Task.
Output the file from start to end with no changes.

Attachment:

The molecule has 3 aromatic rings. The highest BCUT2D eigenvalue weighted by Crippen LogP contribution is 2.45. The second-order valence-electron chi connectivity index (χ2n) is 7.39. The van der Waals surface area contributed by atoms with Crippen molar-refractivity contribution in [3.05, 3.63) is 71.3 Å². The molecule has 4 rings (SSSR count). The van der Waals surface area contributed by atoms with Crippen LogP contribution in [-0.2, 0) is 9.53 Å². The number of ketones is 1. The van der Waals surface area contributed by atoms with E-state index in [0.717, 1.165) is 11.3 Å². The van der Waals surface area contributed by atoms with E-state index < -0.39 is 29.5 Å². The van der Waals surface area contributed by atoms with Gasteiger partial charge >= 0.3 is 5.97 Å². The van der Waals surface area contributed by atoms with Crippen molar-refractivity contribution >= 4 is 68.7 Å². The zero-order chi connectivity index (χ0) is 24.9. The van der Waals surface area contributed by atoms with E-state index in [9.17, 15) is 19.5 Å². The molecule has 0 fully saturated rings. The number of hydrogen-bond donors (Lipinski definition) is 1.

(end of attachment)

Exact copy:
The molecule has 3 aromatic rings. The highest BCUT2D eigenvalue weighted by Crippen LogP contribution is 2.45. The second-order valence-electron chi connectivity index (χ2n) is 7.39. The van der Waals surface area contributed by atoms with Crippen molar-refractivity contribution in [3.05, 3.63) is 71.3 Å². The molecule has 4 rings (SSSR count). The van der Waals surface area contributed by atoms with Crippen LogP contribution in [-0.2, 0) is 9.53 Å². The number of ketones is 1. The van der Waals surface area contributed by atoms with E-state index in [0.717, 1.165) is 11.3 Å². The van der Waals surface area contributed by atoms with E-state index < -0.39 is 29.5 Å². The van der Waals surface area contributed by atoms with Gasteiger partial charge >= 0.3 is 5.97 Å². The van der Waals surface area contributed by atoms with Crippen molar-refractivity contribution >= 4 is 68.7 Å². The zero-order chi connectivity index (χ0) is 24.9. The van der Waals surface area contributed by atoms with E-state index in [9.17, 15) is 19.5 Å². The molecule has 0 fully saturated rings. The number of hydrogen-bond donors (Lipinski definition) is 1.